There are different dialects of Armenian being spoken between the Armenians of Istanbul, Yerevan, Moscow or Marseilles. The difference between the dialects can lead to miscommunication between the different communities. This also shows in the names of the foods. As a side note, based on UNESCO Atlas of the World’s Languages in Danger, Western Armenian, spoken in İstanbul, is in danger of being completely lost.


To learn a little bit more about the culinary culture of the Armenians we have done two interviews. The first one is with Mr. Garo Halepli, he is the fifth generation silversmith in Grand Bazaar area. The second one is Mr. Sabri Koz, a scholar who is researching Armenian cuisine based on old cookerybooks and scripts, written with Armenian alphabet and translated them into Turkish.

Excerpt taken from the interview done with Mr. Garo Halepli:

“My late father, used to always make fun of my mother, by teasing her about the ‘topik’ (A popular Armenian meze made from caramelized onions, currants, pie nuts and spices wrapped inside chickpea mash) cloths that she brought in her dowry chest. In the old days, traditionally all young Armenian girls would pack a bunch of topik cloths. These cloths were actually nettle cloths. Once the topik is made they are wrapped inside the cloth and boiled. This would allow olive oil to remain inside the topik and retain its flavor. Over the years these cloths would have soaked up all the olive oil, and change color.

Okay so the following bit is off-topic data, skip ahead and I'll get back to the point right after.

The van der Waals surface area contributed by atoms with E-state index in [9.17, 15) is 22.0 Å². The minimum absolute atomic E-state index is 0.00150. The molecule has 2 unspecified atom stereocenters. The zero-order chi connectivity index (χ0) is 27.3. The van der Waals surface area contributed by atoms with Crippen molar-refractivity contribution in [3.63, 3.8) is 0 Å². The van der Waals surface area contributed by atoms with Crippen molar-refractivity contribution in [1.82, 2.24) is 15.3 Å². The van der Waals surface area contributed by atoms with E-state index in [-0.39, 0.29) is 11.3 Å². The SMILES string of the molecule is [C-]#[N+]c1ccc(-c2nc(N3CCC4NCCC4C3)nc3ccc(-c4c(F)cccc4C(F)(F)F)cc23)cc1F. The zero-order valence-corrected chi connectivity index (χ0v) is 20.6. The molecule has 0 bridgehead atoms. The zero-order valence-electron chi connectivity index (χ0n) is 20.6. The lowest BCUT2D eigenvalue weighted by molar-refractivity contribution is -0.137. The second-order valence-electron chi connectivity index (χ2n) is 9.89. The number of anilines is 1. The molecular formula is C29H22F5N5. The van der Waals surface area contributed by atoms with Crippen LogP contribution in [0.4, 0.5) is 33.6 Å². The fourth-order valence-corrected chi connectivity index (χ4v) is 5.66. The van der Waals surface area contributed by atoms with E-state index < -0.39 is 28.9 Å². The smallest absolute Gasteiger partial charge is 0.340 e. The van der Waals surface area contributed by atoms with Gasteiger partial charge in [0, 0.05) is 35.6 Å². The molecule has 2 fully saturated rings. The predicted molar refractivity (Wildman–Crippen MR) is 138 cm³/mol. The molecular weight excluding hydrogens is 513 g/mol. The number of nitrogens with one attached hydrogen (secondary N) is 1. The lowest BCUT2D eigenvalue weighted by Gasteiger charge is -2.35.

The cuisine of Istanbul Armenians mostly consist of meze type foods. As you know we have travelled from the east towards west. Once we have arrived in the west we were introduced to olive oil and incorporated it into our cuisine. We are a community that likes to drink therefore when we were creating the cuisine we have made mezes to accompany drinks. For example I remember from my youth, a stew made with lungs, it was delicious. The offals were bought as a set from the specialty offal shops.

A classical Christmas dish was stuffed spleen. My grandmother used to make the best one, I haven’t eaten it since she passed. When stuffed spleen was cooked, first the cooking liquid would be served as soup, followed by the stuffed spleen. As this was a very filling and heavy dish, one could not eat anything else afterwards.